Abstract
Engineering students particularly struggle with mathematics in the first year of their university studies. A result of these difficulties are high dropout rates among the engineering students. There are various measures to support the students in their studies such as preparatory courses or bridging courses. The contribution of this research is to investigate the impact of certain factors on engineering students’ success in their first year of studies in a supportive environment which includes a preparatory course, tutorials, a bridging course and a dropin centre. First, we ask how the students’ use of support measures impact the students’ success. Second, we clarify which affective, motivational and cognitive factors affect the students’ success in mathematics. Our further aim is to investigate the relationships between the factors that impact students’ success. We consider potential factors during the first year of studies. Our results suggest that particularly students’ mathematical abilities before the first semester and a support in tutorials during the first semester account for students’ success in the final exams in the first year of engineering studies.
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Introduction
Mathematics can act as either a “gateway to engineering” or a “gatekeeper, denying entry to otherwise talented wouldbe engineers” (Winkelman 2009, p. 315). On the one side, mathematics is an important part of the syllabus for engineers that “should enable students to understand, set up and use the mathematical concepts, models and procedures that are used in the application subjects like engineering mechanics, machine dynamics or control theory” (Alpers 2010, p. 2). On the other side, mathematics has been identified as an obstacle for engineering students, particularly those in their first year of study (e.g. Croft and Grove 2006; Harris et al. 2015). Although engineering students seem to perceive mathematics as “an important tool used by competent engineers”, for them, university mathematics often turns out to be a “(usually unwelcome) surprise” (Harris et al. 2015, p. 322).
One result of these problems with mathematics courses was reports of high dropout rates from various countries (e.g. Godfrey et al. 2010; Heublein 2014; Søgaard Larsen 2013; Troelsen and Laursen 2014). GómezChacón et al. (2015), p. 2117) stated that engineering students “encounter epistemological/cognitive, sociological/cultural and didactical obstacles”. Heublein et al. (2010) identified excessive demands and lack of motivation as the main reasons for an individual to drop out. As a reason for the lack of motivation, some researchers refer to a gap between abstract university mathematics and mathematics that is actually needed to practice the profession (Filho et al. 2016; Wood et al. 2012).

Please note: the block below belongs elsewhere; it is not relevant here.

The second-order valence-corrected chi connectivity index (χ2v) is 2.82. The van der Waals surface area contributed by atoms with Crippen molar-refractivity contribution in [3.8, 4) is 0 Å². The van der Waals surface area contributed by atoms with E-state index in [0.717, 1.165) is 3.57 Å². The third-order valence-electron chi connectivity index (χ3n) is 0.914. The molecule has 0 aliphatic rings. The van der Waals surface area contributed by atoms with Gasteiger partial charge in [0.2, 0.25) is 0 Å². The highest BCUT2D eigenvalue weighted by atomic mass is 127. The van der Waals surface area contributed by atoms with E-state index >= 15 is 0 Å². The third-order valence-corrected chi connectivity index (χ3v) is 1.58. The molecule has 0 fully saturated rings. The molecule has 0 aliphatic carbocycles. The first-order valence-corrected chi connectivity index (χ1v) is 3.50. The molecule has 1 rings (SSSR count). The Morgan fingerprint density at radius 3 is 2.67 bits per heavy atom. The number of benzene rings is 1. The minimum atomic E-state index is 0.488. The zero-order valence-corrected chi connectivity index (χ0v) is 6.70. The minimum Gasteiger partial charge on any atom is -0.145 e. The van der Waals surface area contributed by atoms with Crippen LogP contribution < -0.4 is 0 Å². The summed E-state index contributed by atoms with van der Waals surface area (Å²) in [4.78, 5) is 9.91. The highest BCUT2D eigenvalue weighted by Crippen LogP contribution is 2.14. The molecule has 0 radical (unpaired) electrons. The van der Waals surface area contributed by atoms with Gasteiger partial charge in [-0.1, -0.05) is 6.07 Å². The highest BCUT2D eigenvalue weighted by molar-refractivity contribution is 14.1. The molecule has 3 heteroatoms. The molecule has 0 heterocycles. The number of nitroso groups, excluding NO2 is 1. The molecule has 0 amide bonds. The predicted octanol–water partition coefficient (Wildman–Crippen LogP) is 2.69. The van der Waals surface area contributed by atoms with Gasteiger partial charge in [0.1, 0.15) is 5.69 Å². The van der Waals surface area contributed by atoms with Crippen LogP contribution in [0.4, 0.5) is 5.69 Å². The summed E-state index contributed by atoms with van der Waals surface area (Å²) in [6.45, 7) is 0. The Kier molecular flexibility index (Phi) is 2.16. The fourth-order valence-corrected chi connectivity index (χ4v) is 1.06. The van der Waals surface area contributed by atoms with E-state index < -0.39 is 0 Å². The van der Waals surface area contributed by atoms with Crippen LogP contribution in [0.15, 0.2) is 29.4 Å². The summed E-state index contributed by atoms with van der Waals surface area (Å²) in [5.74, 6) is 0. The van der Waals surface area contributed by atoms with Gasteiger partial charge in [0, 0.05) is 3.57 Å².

The excessive demands of mathematics – sometimes also reported as a general transition problem (Gueudet 2008; de Guzmán et al. 1998) – cause cognitive problems. As a consequence, various ways of providing educational support were integrated in the first year of engineering students’ studies (e.g. SEFI 2016). Examples are mathematics courses before the regular studies (preparatory courses; cf. Andra 2017), bridging courses during the first semesters or dropin centres for help from tutors (e.g. Matthews et al. 2013). Suggestions have also been made for improving students’ motivation. For example, Holm et al. (2008) reported that students suggest a “more inductive way of introducing first year students to theoretical mathematical concepts” (Troelsen and Laursen 2014, p. 492) as a strategy to ensure successful study in the first year of university. Härterich et al. (2012) described a project in which the content of the firstyear mathematics lectures was connected with practical applications.
Our contribution in this paper is based on a learning environment of a German university that includes established ways for support students in their first year of engineering studies. Thus, regarding a supplyuse model (Fend 2002), we refer to engineering students of a German university who have access to several measures of support concerning mathematics, namely preparatory courses, bridging courses during the first semester, weekly exercises and a dropin centre. However, although engineering students are assisted by several support measures in most German universities, the effectiveness of the support measures is unclear. For example, the dropout rates of engineering studies remain high. High dropout rates of about 50% are particularly found for specialised engineering study programmes such as electrical engineering or computer sciences (Heublein and Schmelzer 2018).
For this reason, the aim of this study is to build on existing support measures and to investigate factors concerning students’ motivational, affective and cognitive characteristics as well as factors involved in engineering students’ use of support measures in their first year of studies. Our main questions are:

1.
which affective or motivational factors impact students’ success in mathematics in a support environment?

2.
which (cognitive) factors concerning previous mathematical knowledge impact students’ success in mathematics in a support environment?

3.
which factors concerning the use of support measures impact students’ success in mathematics?

4.